Filling a mold with dichroic frit?

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  • #9969
    krccpht
    Participant

    I’ve heard not to fusse dichro to dichro, so does this mean I can’t fill in a mold with dichro frit and fuse it?

    #12934
    wordana
    Participant

    The problem with dichro to dichro is that you are metal to metal, and there’s nothing to “stick” to. If you are using dichro frit, there should be enough base glass, and it’s all tumbled together, so that you are fusing dichro to glass.

    That being said, I would probably use just a little dichro and fill mostly with transparent glass (or clear), and I would start with just a piece or two of jewelry as a test. I think you may get results you are not necessarily expecting. With what little I have done, I haven’t been happy with the result.

    Dana W.

    Jester’s Baubles Fused Glass Designs

    http://www.jestersbaubles.com

    #12935
    krccpht
    Participant

    Thanks for your reply!

    #12936
    Marg MacNeil
    Participant

    Hello

    I do it all the time and in fact am at a cruise shio this morning where I just sold several. I use clear dichroic. First I put a base of black down and then I have mixed some clear with the dichroic, there is more dichroic then clear . I fill the mold and in the kiln it goes. They are beautiful when they come out. I then refire to fire polish. I will post a picture later today to show you

    Marg MacNeil

    Sydney, NS Canada

    http://www.caperglasscreations.com

    #12937
    krccpht
    Participant

    Thanks for that info! I got the “CBS Black Cherry Dichroic Frit 1oz on clear glass” I was thinking about using for a heart mold.So I can use this, BUT also add in some other non-dichroic and it should work?

    #12938
    Marg MacNeil
    Participant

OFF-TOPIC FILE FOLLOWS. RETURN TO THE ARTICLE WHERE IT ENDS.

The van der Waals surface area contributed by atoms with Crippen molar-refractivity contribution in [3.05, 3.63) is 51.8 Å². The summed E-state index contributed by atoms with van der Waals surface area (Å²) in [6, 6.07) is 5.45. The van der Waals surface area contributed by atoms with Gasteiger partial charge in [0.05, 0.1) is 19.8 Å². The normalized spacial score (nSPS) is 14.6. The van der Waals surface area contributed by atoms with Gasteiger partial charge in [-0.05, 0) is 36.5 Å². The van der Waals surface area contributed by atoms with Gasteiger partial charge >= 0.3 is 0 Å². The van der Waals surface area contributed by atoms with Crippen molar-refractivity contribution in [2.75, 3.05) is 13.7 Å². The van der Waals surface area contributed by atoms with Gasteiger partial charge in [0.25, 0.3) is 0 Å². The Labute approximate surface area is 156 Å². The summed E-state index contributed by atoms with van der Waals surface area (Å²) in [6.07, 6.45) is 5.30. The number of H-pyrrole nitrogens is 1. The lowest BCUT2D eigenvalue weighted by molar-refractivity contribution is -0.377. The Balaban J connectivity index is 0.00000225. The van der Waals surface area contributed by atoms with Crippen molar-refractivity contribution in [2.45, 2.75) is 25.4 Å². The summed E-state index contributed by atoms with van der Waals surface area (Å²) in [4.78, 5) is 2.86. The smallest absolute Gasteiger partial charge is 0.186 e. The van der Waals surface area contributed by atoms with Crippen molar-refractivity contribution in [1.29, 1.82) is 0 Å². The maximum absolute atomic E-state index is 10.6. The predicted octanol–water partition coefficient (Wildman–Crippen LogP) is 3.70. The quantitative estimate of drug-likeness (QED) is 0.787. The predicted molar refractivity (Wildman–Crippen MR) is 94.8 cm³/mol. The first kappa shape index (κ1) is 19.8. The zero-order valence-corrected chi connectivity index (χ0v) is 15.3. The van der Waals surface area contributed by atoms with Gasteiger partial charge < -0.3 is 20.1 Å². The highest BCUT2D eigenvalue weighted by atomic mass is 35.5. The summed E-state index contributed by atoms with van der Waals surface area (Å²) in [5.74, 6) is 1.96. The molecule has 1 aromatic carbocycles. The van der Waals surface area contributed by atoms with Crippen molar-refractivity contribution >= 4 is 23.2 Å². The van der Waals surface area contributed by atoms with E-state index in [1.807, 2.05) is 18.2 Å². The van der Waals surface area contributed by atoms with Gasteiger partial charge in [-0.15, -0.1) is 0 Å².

Sorry couldn’t get the picture to download but you can see it here

    http://www.flickr.com/photos/24595567@N07/

    Marg MacNeil

    Sydney, NS Canada

    http://www.caperglasscreations.com

    #12939
    Anonymous
    Inactive

    I prefer to wrap dichro in paper and smash with a hammer for my frit.  The manufactured dichroic frit is not only crazy expensive but has about 70% of the surface covered with dichroic film.  That leaves onlly about 30% “bare” glass that will actually stick to the other glass/dichro.  I find I get smoother surfaces using the crushed sheet since there is more glass free to stick/flow.



    Paul
    FusedGlass.Org
    Helios Kiln Glass Studio
    PaulTarlow.com

     

    #12940
    krccpht
    Participant

    Thanks for the link Marg, and thanks Paul for the tip! I will definitely try it out!

    #12941
    katkramer
    Participant

    Just kidding!  Paul Tarlow got me over my fear of frit!!

    : )

    Kat Kramer

    #12942
    MaryPetri
    Participant

    Frit Molds are becoming increasingly more popular. I have read an article in mhrwriter.co.uk review services stating, especially with all the new styles of jewelry molds coming out. Getting a beautiful finished project can be tricky at times. Never fire your mold more than 500 degrees per hour; and never over 1450 degrees.

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